Will she ever escape her past?
Poppy’s life has never been easy. Becoming a mum at sixteen, falling out with her family and being abandoned by her boyfriend has left her feeling lost and alone, but her son is a ray of light in her life and the pair form a strong bond: It’s the two of them against the world.
Many years later, with her son grown up and away at university, Poppy arrives desperate, exhausted and half-starved to a pretty doorstep, hoping to find sanctuary in the home of her old school friend Harriet – and it is clear things have gone horribly wrong.
Finding Harriet living with her sister Jessica and nephew Reef, Poppy soon settles into a comfortable life in their rural village, helping Harriet in her delightful fabric shop, and believing the sisters have offered her a way to start again with a clean slate. But as the hardships she has fled catch up with her, and cracks in the sister’s strange relationship begin to show, Poppy is suspicious of Harriet’s true motivations for helping her and fears her only option will be to flee once again. With bonds between the three women tested to breaking point, and dark secrets revealed, will Poppy find safety and happiness, or has she simply fled one nightmare to end up in another?
No Safe Haven is a twisty tale of friendship, family and loyalty in a world where everyone has something to hide.
My thanks to Anne of Random Things Tours for the tour invitation. No Safe Haven was published in ebook (also Kindle Unlimited) and paperback on 12 October 2023 and I’m delighted to share an extract for the blog tour today.
A car sped past and startled me as I hovered on the curb outside Cattleford train station. Beginning to shiver in the frosty air, I pulled my coat more tightly around my body and stared in surprise at my surroundings. The little village was so sleepy and picture perfect on this winter afternoon that it was like a Christmas model railway scene, with lights twinkling in cottage windows as the train disappeared into the distance. I should be clutching a pile of beautifully wrapped presents, not a bulging, hastily packed holdall that was fraying around the seams. But it wasn’t Christmas now, it was early January, and it wasn’t anything pleasant that had brought me here this day.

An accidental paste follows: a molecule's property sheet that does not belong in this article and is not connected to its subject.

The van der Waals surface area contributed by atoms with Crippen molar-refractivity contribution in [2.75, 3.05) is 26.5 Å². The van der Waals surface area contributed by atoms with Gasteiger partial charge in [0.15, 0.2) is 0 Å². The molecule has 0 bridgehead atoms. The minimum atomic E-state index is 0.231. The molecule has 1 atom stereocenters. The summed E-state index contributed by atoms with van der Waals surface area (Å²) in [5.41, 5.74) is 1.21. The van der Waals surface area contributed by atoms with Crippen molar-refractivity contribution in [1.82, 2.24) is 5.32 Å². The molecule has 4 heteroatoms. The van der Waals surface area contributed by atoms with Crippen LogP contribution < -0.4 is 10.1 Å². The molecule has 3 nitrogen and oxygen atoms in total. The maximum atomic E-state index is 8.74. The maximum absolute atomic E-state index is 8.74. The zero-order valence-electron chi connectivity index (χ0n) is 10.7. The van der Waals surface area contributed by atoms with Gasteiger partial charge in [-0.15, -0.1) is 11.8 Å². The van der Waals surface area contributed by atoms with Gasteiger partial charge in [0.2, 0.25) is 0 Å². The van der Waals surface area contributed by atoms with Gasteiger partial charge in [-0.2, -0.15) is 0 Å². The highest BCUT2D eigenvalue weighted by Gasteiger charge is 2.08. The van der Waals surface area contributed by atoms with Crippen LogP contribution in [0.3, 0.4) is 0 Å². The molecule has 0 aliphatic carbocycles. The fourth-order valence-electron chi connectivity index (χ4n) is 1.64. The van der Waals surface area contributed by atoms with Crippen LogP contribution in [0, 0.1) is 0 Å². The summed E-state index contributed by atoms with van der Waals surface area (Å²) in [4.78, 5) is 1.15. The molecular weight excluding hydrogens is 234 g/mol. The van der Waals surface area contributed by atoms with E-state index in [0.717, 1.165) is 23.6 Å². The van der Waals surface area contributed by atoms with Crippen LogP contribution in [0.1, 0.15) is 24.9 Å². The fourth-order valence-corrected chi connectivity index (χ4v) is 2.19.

Sleet began to fall as I darted across the road, landing in icy splats on my sleeves and the strands of blonde hair that spilt over my shoulders from beneath my hood. I forced myself to slow down. Nobody knew I was coming here, I didn’t need to run. Nevertheless, it was hard to break the habit of looking over my shoulder. Taking out my phone I quickly checked the address I was travelling to, before hastily slipping it back in my pocket as though somebody might see. Eleven Tricklebank Lane. The name was impossibly idyllic. Had I had fallen into a fairytale? The gently flowing stream I was now crossing via a pretty humped bridge was certainly nothing like the vast estuary I could just about glimpse from the kitchen window in my old flat. That river had huge gantry cranes on the opposite bank standing tall and impassive against a sky that more often than not was slate grey. This river was surrounded by nothing more forbidding than front gardens where bird feeders hung from trees and bright winter berries adorned bare branches like tiny jewels.
The sleet grew heavier and the light began to fade as I reached a sign for Tricklebank Lane. This was it. I paused and took a deep breath. What the hell was I going to say? In my frenzied flight from Habmouth I hadn’t even considered how I would explain myself. Just getting away had been all I could think about.